And Frank wrote on the leaf of his pocket-book, “Alice Hardy, 354 Eaton Square.”

“I do not think you will have to deliver the message; it is hardly possible that she should not, as my uncle has done, believe me to be guilty. Still, I do cling to the possibility of it. That is why I hesitate in giving you the commission, for if it fails I shall lose my last pleasant thought of home. If you find she has believed in me, write to me at Sacramento, to the care of Woolfe & Company, of whom I always get my stores. There is no saying where I may be in four or five months’ time, for it will take that before I can hear from you. It may be, in that case, she too will write. If she does not believe in me, do not write at all; I shall understand your silence; and, above all, unless you find she believes in me, say no more than that I am alive and well, and give no clue whatever to the part of the world where we have met.”

“I will discharge your commission,” Mr. Adams said. “But do not be impatient for an answer; I may not find a steamer going down to Panama for some time, and may have to go thence to New York, and thence take a steamer to Europe. I may find on my arrival that the young lady is absent from home, perhaps travelling with her father, and there may be delays.”

“My uncle is not her father,” Frank said; “she is a ward of his. But I will not be impatient; not for six months will I give up such hope as I have.”

“There is one more thing before I say good night,” Mr. Adams said. “I have been in great need, and know how hard it is to struggle when luck is against one, and I should like to give a small sum as a sort of thank-offering for the success which has attended me. In a mining camp there must be many whom a little might enable to tide on until luck turns. Will you be my almoner? Here is a bag with a hundred ounces of gold, the last we got to-day from our claim. Will you take it, and from time to time give help in the way of half a sack of flour and other provisions to men who may be down in the world from a run of ill-luck, and not from any fault of their own.”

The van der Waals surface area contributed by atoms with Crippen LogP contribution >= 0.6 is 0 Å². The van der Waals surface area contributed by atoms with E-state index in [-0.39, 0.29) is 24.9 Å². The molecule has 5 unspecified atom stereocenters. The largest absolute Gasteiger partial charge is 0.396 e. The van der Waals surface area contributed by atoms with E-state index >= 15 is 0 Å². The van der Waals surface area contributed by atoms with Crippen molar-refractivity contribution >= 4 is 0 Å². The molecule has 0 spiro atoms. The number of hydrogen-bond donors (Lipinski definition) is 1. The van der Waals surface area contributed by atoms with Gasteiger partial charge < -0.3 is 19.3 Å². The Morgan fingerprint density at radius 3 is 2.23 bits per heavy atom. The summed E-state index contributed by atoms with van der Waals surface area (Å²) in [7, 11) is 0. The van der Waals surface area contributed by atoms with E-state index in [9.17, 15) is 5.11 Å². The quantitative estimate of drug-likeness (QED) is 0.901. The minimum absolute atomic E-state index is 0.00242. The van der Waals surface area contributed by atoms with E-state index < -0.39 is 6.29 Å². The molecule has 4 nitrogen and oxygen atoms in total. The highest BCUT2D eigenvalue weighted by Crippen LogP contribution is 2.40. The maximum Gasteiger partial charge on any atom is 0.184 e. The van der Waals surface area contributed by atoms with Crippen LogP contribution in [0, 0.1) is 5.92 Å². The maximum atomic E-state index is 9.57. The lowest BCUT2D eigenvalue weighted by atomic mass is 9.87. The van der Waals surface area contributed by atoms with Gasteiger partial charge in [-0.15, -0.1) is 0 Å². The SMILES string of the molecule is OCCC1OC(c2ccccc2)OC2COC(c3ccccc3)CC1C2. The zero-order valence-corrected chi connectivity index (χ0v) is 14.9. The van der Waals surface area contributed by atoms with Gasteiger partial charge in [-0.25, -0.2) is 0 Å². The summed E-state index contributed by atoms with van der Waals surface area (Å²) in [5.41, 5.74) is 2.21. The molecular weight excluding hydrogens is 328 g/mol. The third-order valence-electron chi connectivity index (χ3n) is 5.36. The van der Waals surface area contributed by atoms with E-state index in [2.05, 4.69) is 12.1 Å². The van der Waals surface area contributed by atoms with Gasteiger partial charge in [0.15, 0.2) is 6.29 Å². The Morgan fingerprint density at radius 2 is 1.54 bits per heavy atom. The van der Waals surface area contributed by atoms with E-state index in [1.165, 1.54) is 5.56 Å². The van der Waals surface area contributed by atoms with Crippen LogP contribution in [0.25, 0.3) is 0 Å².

“I will gladly do so,” Frank replied; “such a fund as this would enable me to gladden the hearts of scores of men. You can rely upon it, sir, that I will take care to see that it is laid out in accordance with your instructions.”

After leaving the tent, Frank found James Adams sitting down on a log a short distance away.

“I would not disturb you,” the latter said, “as I thought perhaps you were having a chat with my father—indeed he told me he should like to have a talk with you alone; but I want myself to tell you how conscious I am that I owe my happiness to you. Has my father told you how I am situated, and that I am going home to claim the dearest girl in the world, if, as I hope and believe, I shall find she has waited for me?”

“Your father has told me more,” Frank said; “he has told me how nobly you devoted your life to his, and why, and I am truly glad that so much good has come of our meeting. More than that first little help I must disclaim, for it was Abe and not I who believed in your father’s dreams, which I confess I had no shadow of belief in, though they have, so unaccountably to me, been verified.”

“Nothing you can say, Frank, will minimise what you have done for us. You saved my father’s life. If it had not been for you his dream would never have been carried into effect, and he would now be lying in the graveyard on the top of the hill, and I should be working hopelessly as a day labourer. I only want to say, that if at any time you want a friend, you can rely upon James Adams up to the last penny he has in the world.”